Work life balance in a social world
I wrote yesterday about the importance of sleep, and the encroachment of mobile devices into our home lives making it difficult to switch off sufficiently to get the good sleep we all need to be happy and productive.
So it was interesting to read this morning a new survey conducted by enterprise social company Jive that looked specifically at work life balance in a social world. It found that people were increasingly taking their work home with them, and that a major cause of this was the inherently unproductive nature of the modern workplace. This trend was shown to be affecting the health and even personal relationships of those surveyed.
It’s not good that 90 percent of those surveyed across America, the UK and Australia were taking work home with them. Here are the key findings from the report.
Work and Personal Lives Continue to Merge:
- 91 percent of employed adults in the U.S., Great Britain and Australia report working during personal time.
- American workers have the highest proportion of employees working 10 or more hours per week during their personal time -- 37 percent.
- 27 percent of Australians and 18 percent of Brits also report working more than 10 hours per week during their personal time.
- 11percent of employees in the U.S., Great Britain and Australia are working an extra seven to 10 hours per week during their “off” time – the equivalent of a full work day.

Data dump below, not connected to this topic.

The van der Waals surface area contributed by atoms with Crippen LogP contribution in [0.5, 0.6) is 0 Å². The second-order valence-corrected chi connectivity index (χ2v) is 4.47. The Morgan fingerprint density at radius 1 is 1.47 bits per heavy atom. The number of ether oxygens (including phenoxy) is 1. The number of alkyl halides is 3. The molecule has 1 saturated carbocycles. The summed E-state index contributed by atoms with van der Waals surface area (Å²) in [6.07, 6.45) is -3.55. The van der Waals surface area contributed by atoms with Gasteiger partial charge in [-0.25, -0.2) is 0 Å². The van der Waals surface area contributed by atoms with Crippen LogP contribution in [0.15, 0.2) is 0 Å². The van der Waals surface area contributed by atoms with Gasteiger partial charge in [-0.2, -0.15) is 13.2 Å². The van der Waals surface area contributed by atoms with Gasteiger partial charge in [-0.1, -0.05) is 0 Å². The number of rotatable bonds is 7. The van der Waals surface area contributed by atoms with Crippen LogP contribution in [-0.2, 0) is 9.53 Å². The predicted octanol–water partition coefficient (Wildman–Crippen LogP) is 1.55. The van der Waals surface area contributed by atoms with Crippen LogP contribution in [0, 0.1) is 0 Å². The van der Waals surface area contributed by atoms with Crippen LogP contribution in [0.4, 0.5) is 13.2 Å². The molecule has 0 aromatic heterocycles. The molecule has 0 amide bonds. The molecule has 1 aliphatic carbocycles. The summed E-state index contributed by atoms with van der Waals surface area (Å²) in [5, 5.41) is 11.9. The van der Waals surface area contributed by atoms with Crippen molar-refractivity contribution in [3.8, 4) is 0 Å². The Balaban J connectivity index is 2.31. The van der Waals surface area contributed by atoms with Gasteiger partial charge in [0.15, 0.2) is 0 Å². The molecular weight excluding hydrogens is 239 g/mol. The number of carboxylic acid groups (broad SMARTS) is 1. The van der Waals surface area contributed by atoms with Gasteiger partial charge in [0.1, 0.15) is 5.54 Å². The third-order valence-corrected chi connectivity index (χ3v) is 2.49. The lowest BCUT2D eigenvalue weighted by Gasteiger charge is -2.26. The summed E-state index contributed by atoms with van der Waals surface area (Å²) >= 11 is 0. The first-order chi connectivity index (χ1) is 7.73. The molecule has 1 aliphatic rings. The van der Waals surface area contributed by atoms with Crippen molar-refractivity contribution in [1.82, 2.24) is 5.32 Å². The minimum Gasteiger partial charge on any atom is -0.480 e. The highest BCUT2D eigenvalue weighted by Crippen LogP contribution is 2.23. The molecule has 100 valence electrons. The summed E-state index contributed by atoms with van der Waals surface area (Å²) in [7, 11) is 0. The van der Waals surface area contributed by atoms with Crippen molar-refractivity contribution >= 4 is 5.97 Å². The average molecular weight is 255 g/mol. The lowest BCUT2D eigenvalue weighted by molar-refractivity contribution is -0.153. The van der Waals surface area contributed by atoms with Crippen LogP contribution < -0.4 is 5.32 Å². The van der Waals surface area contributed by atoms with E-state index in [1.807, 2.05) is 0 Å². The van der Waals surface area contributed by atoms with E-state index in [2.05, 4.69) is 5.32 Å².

When asked what workers would do with 10 more hours in any given week:
- 44.3 percent reported they would spend the extra time exercising.
- 62.3 percent said they would spend that time with family and friends.
Tethered to the Office While on Vacation:
- 50 percent of U.S. workers and 51percent of Australian workers reported devoting some time to doing work while on vacation, compared to only 34 percent of Brits.
- 14 percent of workers in the U.S., Great Britain and Australia do not take vacations.
- Compared with a related online Jive survey, conducted on their behalf by Harris Interactive in February 2013, the percentage of American employees who take vacation has dropped slightly from 88 percent to 85 percent.
Mobile and social tools do undoubtedly allow people the freedom to work more flexibly, but it seems at the moment that the balance is all wrong, and it just gives employers greater opportunities to make (unpaid) calls on our time when out of the office. Seldom is the flip side explored that allows people to work literally whenever and wherever as long as the work is done. Instead, the 9-5 office culture pervades, with everything else simply added on top.Original post